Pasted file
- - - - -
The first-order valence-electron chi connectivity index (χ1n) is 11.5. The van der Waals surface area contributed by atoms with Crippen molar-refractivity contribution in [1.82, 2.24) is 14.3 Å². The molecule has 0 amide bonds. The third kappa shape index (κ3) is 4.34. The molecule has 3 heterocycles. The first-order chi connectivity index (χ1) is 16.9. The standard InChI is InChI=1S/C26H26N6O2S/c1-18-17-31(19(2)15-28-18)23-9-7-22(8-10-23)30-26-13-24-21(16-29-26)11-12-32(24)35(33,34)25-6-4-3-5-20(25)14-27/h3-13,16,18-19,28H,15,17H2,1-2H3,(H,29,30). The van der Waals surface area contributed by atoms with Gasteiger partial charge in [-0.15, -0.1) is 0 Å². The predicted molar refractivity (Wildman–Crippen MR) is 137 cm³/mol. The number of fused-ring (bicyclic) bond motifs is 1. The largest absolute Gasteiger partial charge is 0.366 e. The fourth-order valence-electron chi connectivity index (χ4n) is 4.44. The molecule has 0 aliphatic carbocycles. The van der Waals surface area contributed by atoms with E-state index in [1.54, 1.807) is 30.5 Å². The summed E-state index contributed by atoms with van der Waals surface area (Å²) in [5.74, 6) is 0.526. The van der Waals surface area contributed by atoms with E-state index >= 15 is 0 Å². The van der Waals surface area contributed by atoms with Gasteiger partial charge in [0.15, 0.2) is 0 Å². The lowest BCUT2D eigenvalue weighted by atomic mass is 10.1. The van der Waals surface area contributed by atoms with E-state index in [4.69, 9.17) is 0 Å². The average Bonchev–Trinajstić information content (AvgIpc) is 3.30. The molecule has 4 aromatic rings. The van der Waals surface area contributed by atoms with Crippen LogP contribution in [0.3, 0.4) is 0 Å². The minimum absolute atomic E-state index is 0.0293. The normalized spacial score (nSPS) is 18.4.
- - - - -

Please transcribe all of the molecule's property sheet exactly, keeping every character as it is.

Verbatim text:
The first-order valence-electron chi connectivity index (χ1n) is 11.5. The van der Waals surface area contributed by atoms with Crippen molar-refractivity contribution in [1.82, 2.24) is 14.3 Å². The molecule has 0 amide bonds. The third kappa shape index (κ3) is 4.34. The molecule has 3 heterocycles. The first-order chi connectivity index (χ1) is 16.9. The standard InChI is InChI=1S/C26H26N6O2S/c1-18-17-31(19(2)15-28-18)23-9-7-22(8-10-23)30-26-13-24-21(16-29-26)11-12-32(24)35(33,34)25-6-4-3-5-20(25)14-27/h3-13,16,18-19,28H,15,17H2,1-2H3,(H,29,30). The van der Waals surface area contributed by atoms with Gasteiger partial charge in [-0.15, -0.1) is 0 Å². The predicted molar refractivity (Wildman–Crippen MR) is 137 cm³/mol. The number of fused-ring (bicyclic) bond motifs is 1. The largest absolute Gasteiger partial charge is 0.366 e. The fourth-order valence-electron chi connectivity index (χ4n) is 4.44. The molecule has 0 aliphatic carbocycles. The van der Waals surface area contributed by atoms with E-state index in [1.54, 1.807) is 30.5 Å². The summed E-state index contributed by atoms with van der Waals surface area (Å²) in [5.74, 6) is 0.526. The van der Waals surface area contributed by atoms with E-state index >= 15 is 0 Å². The van der Waals surface area contributed by atoms with Gasteiger partial charge in [0.15, 0.2) is 0 Å². The lowest BCUT2D eigenvalue weighted by atomic mass is 10.1. The van der Waals surface area contributed by atoms with E-state index in [4.69, 9.17) is 0 Å². The average Bonchev–Trinajstić information content (AvgIpc) is 3.30. The molecule has 4 aromatic rings. The van der Waals surface area contributed by atoms with Crippen LogP contribution in [0.3, 0.4) is 0 Å². The minimum absolute atomic E-state index is 0.0293. The normalized spacial score (nSPS) is 18.4.